As regulators work to craft develop a single, converged standard for insurance contracts, a new report from PricewaterhouseCoopers takes measure of their progress.

Both the Norwalk, Conn.-based Financial Accounting Standards Board (FASB) and the London-based International Accounting Standards Board (IASB) have issued exposure drafts that shed light on the direction the boards envision. While largely similar, there are areas of divergence, PricewaterhouseCoopers notes.

“Both the FASB and IASB proposals would require insurance contracts to be accounted for using a current measurement model that reflects the present value of expected cash flows to fulfill the obligation, where estimates are remeasured at each reporting period,” the report notes. “The IASB proposal includes an explicit risk adjustment for the uncertainty about the amount and timing of future cash flows that would be separately estimated and remeasured each period. The FASB proposal does not. Both proposals would defer and amortize any excess of expected cash inflows over outflows existing at inception in order to eliminate any initial profit. Conversely, any losses would be recognized immediately.”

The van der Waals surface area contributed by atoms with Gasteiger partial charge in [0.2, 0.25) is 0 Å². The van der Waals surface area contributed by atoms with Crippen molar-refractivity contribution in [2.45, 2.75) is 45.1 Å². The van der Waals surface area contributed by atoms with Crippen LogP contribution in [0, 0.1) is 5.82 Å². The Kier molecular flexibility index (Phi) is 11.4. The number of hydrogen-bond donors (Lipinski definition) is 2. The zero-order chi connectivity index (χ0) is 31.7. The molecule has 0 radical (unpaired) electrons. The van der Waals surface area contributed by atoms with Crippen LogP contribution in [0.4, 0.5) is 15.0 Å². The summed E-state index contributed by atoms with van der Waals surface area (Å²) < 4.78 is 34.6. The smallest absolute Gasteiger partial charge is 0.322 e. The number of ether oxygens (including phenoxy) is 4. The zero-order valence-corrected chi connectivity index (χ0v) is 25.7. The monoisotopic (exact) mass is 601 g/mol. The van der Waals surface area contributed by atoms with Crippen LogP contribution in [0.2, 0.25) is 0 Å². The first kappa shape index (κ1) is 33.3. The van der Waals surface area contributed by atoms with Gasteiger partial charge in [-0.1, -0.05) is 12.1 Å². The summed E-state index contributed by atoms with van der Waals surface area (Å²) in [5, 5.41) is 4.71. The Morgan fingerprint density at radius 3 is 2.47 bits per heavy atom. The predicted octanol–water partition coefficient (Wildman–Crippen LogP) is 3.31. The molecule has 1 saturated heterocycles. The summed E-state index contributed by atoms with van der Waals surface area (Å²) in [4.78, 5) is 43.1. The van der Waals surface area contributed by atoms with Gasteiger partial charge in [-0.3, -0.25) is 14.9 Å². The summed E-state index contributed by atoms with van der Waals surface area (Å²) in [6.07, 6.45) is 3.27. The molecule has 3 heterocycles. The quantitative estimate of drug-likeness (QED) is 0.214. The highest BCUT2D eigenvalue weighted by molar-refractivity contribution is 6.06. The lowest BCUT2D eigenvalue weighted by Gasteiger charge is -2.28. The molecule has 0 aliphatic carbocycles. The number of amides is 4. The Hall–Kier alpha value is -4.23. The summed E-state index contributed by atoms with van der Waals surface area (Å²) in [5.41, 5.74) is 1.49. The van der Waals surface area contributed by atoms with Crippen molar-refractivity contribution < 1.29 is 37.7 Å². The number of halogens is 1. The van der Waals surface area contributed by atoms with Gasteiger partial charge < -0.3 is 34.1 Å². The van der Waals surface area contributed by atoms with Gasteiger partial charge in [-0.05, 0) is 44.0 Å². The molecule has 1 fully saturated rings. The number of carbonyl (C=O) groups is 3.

The effort to fashion insurance-specific accounting rules occurs amid a larger effort to merge U.S. and world accounting standards. Not surprisingly, the insurance industry is watching this development with a keen eye. When the FASB issued its exposure draft in August, the Group of North American Insurance Enterprises (GNAIE) raised concerns over valuation methodologies.

"To increase the decision usefulness of insurance company financial reports, we believe insurance companies should have the ability to align the measurement, classification and reporting of financial assets and liabilities with both the business strategy for the financial instruments and their business model," GNAIE Executive Chair Jerry de St. Paer wrote in a letter to FASB Technical Director Russell Golden.

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